Novel x-ray technique identifies vertebral compression fractures

A group in Japan has proposed a method for assessing vertebral compression fractures on x-rays in the absence of MRI ā€“ importantly, the method involves elevating patients' heads, but it does not worsen their pain, according to a recent study. 

A group led by Keisuke Tsuruta, MD, of Minaminara General Medical Center in Yoshino, found that lateral x-rays taken with patients in supine and 30Ā° head-elevated positions can accurately diagnose acute vertebral compression fractures (AVCFs) and that patients undergoing the imaging reported no pain. 

"Our proposed method provides a simple and accurate diagnosis of vertebral compression fractures by using two lateral radiographs and could contribute to alleviating crowded emergency departments," the group wrote, in an article published September 7 in Acute Medicine and Surgery. 

Current guidelines recommend an early MRI exam to exclude new spine fractures. However, MRI may be unavailable in certain medical settings or contraindicated because of factors such as claustrophobia or metallic implants, the authors wrote. 

An alternative is to compare supine and sitting/standing position x-rays. Yet acquiring these images in patients with acute vertebral compression fractures is challenging, given that patients may require emergency transport and are in severe pain, they added. Moreover, bed rest without elevating the head beyond 30Ā° is recommended in these patients. 

"Because MRI is not always immediately available for emergency patients with suspected AVCFs at our facility, the patients first undergo supine and 30Ā° head-elevated lateral radiographs," the group wrote.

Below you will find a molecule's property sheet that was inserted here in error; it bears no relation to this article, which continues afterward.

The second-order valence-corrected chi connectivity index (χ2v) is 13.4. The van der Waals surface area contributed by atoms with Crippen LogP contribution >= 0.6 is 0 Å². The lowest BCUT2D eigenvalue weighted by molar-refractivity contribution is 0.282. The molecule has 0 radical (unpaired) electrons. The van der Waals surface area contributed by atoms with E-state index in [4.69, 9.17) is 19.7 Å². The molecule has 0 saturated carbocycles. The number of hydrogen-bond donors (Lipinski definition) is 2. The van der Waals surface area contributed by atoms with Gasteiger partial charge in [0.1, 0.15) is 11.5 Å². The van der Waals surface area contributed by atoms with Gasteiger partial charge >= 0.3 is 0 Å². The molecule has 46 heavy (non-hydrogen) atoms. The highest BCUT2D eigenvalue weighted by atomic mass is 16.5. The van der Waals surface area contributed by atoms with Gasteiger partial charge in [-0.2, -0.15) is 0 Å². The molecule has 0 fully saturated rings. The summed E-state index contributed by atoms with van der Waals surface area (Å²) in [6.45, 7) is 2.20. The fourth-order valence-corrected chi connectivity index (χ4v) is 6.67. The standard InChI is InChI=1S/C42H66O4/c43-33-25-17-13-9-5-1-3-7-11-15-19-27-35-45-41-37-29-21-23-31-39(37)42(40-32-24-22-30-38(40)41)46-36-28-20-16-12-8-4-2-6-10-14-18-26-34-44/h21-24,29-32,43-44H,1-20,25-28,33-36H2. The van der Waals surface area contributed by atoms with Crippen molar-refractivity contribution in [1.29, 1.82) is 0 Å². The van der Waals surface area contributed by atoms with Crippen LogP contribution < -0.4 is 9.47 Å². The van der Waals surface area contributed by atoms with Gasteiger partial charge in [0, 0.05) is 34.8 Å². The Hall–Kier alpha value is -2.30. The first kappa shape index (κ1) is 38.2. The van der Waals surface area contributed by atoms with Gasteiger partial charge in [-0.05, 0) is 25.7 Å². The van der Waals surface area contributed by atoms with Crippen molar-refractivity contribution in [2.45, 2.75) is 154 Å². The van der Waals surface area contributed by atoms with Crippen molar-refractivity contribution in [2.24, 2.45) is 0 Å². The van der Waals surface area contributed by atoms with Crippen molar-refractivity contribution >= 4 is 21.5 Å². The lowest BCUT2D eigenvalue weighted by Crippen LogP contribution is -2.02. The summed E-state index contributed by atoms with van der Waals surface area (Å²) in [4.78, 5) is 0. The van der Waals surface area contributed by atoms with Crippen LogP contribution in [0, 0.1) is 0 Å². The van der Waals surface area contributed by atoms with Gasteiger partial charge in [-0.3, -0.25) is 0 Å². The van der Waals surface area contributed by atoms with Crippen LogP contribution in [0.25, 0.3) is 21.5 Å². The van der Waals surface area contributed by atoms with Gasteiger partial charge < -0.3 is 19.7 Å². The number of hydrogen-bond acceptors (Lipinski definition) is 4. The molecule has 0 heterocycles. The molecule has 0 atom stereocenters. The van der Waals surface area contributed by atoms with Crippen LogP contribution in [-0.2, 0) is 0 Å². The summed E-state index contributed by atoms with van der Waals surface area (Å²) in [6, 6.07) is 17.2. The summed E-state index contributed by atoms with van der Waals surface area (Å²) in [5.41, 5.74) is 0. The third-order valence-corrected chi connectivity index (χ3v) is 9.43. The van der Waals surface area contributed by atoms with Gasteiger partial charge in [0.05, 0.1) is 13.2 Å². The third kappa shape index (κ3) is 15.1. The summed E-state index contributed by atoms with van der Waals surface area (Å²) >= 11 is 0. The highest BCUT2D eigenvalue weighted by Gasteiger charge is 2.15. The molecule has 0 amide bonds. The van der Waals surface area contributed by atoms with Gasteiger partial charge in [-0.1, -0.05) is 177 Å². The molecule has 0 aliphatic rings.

In this study, the group aimed for the first time to validate the approach. They retrospectively examined 30 patients with AVCFs who were transported by ambulance to their emergency department between June 2018 and May 2019. 

For patients with difficulty in standing or sitting because of severe back pain, x-rays were routinely performed with a 30Ā° head elevation (the patient's head was raised by 30Ā° according to a scale on a stretcher when the radiographs were taken in lateral view). The radiographs were taken centering on the thoracolumbar junction without changing the positions of tube or cassette, the researchers added. 

To evaluate the x-rays for fractures, the researchers manually measured vertebral wedging ratios. These measurements indicate how much vertebrae are compressed and are typically expressed as percentages, with higher percentages indicating potentially worse compression fractures. MRIs interpreted by a radiologist served as the final diagnosis. 

Out of the 30 patients, a total of 176 vertebrae were included (32 with fractures and 144 nonfractured). The wedging ratios in fractured vertebrae ranged between 5.1% and 24.4%, whereas ratios in nonfractured vertebrae ranged between -6.7% and 4.3%, according to the findings. 

Ultimately, the median wedge ratio of fractured vertebrae was significantly higher than nonfractured vertebrae (12.6% vs. -0.5%, pā€‰<ā€‰0.001) and no patients reported pain during head-elevated positioning, according to the group. 

"Comparison of lateral radiographs in supine and 30Ā° head-elevated positions can accurately diagnose AVCF, without aggravating lower back pain," the authors concluded. 

The full article is available here. 

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